1. Thank you- so in short, we seem to agree- that "un-trained" folks are asked to do acute medicine- as there is a shortage. As regards specialty bit you mention, lets put it this way- when I am struggling to fill a gap regards a pump or pituitary clinic, I don't ask an acute med to do the role. The vice versa isn't however applicable at the moment. And finally, the case you mention? Comfortably as well as anyone else.

    2. If the test of a specialty is "can someone else do it adequately and safely?" then A(I)M maybe fails the test. I agree that a G(I)M physician can do an A(I)M shift reasonably well, and often does. Maybe this is unique among the specialties.

      But why not allow an exception? Change your test to "can someone else do it well, safely, and efficiently?" and you find that G(I)M physicians lag behind:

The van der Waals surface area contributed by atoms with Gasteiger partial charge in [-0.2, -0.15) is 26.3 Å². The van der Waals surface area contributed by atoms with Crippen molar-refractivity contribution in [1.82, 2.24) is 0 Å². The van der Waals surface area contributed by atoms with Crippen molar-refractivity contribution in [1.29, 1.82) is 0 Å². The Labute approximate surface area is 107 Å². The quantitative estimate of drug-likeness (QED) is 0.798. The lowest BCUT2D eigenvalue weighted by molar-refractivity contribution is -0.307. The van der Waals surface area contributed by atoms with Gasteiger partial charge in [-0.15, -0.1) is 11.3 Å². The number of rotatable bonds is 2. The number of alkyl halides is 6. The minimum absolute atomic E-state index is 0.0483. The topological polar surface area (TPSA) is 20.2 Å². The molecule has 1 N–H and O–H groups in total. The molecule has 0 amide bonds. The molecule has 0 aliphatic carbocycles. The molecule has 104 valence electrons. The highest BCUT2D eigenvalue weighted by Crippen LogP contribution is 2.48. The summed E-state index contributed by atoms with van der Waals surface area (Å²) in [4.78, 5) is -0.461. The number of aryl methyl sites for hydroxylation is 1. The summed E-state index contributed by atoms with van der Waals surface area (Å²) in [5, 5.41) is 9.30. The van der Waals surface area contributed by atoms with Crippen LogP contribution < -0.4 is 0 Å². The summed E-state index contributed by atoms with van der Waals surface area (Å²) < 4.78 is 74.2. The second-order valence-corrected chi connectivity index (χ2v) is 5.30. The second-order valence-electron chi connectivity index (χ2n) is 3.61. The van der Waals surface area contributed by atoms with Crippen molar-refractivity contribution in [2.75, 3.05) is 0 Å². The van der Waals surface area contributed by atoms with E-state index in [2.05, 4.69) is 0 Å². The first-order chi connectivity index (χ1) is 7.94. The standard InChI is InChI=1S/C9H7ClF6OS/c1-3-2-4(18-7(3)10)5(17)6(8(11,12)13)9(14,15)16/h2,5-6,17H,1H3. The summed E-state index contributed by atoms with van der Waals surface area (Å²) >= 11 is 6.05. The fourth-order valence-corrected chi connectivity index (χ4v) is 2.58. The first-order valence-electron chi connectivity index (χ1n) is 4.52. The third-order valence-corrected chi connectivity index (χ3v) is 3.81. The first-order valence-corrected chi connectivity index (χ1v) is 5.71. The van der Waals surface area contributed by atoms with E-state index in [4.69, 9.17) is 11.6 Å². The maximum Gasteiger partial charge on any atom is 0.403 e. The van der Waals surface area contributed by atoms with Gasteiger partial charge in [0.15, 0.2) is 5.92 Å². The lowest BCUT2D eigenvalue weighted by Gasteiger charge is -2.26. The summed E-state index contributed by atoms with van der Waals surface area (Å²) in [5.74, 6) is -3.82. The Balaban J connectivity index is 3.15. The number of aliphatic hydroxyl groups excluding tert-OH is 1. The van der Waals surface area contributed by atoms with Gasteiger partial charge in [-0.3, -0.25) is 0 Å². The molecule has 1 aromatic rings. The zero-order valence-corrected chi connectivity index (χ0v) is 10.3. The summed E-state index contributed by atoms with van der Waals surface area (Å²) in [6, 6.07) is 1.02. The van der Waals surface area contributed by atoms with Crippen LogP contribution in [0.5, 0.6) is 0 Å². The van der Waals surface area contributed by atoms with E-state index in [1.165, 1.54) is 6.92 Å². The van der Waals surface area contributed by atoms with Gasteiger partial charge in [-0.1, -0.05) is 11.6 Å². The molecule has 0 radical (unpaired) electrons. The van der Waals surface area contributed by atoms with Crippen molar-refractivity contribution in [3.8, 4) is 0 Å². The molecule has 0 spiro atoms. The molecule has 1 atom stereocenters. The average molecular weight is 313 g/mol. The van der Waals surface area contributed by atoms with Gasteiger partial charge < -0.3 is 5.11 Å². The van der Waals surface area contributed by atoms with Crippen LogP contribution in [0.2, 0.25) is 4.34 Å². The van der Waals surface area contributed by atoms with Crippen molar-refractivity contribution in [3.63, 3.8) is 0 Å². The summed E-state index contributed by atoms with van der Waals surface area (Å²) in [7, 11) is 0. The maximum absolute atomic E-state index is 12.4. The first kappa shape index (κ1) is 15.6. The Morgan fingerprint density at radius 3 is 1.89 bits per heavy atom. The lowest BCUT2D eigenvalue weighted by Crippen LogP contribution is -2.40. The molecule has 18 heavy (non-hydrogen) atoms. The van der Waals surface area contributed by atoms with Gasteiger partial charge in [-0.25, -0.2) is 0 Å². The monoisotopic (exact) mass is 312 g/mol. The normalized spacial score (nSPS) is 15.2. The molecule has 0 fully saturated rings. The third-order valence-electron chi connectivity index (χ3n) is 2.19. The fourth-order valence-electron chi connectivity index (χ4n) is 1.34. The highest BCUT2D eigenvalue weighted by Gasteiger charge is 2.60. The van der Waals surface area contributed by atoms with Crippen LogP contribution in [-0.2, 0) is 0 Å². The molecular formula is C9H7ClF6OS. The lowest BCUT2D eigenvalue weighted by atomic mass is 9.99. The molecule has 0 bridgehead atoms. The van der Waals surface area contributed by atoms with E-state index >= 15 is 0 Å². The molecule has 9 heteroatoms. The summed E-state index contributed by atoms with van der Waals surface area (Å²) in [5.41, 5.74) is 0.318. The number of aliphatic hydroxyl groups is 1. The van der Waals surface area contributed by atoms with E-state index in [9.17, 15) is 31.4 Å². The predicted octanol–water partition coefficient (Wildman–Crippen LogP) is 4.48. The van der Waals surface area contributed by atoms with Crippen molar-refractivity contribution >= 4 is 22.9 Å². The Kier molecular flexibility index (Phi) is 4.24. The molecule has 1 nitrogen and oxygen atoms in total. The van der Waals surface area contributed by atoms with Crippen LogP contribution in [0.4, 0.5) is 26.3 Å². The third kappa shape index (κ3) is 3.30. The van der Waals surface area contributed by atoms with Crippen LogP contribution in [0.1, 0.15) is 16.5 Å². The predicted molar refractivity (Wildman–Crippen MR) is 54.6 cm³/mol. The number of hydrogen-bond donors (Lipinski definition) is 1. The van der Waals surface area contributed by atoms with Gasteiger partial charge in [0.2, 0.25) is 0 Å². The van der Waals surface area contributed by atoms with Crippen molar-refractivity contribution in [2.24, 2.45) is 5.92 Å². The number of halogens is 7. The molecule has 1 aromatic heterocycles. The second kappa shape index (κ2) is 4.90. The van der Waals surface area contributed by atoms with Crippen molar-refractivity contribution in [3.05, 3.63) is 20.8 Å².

- A(I)M know the rapid access clinics; G(I)M keep the patient in for review tomorrow
      - A(I)M know the ambulatory pathways; G(I)M keep the patient for inpatient treatment
      - A(I)M are a little bit more in touch than the specialists in their silos - more likely than anyone else (except cardiologists) to think about a CT aortogram, more likely than anyone else (except neurologists) to think about venous sinuses.

      A(I)M are the engine room of guidelines. Fed up with specialists coming down and sniping? Get those specialists to write a guideline (if they can't or won't then at least stop complaining). When was the last time gastro asked cardiology for a guideline on ACS?

      A new consultant has sufficient medical knowledge from their registrar training. But later, as specialists they will also be judged on the organisation and development of their department. Who other than A(I)M will do that for the admissions unit?

      Bottom line is, you want people interested in the AMU to be on the AMU, and what's wrong with calling them acute medics?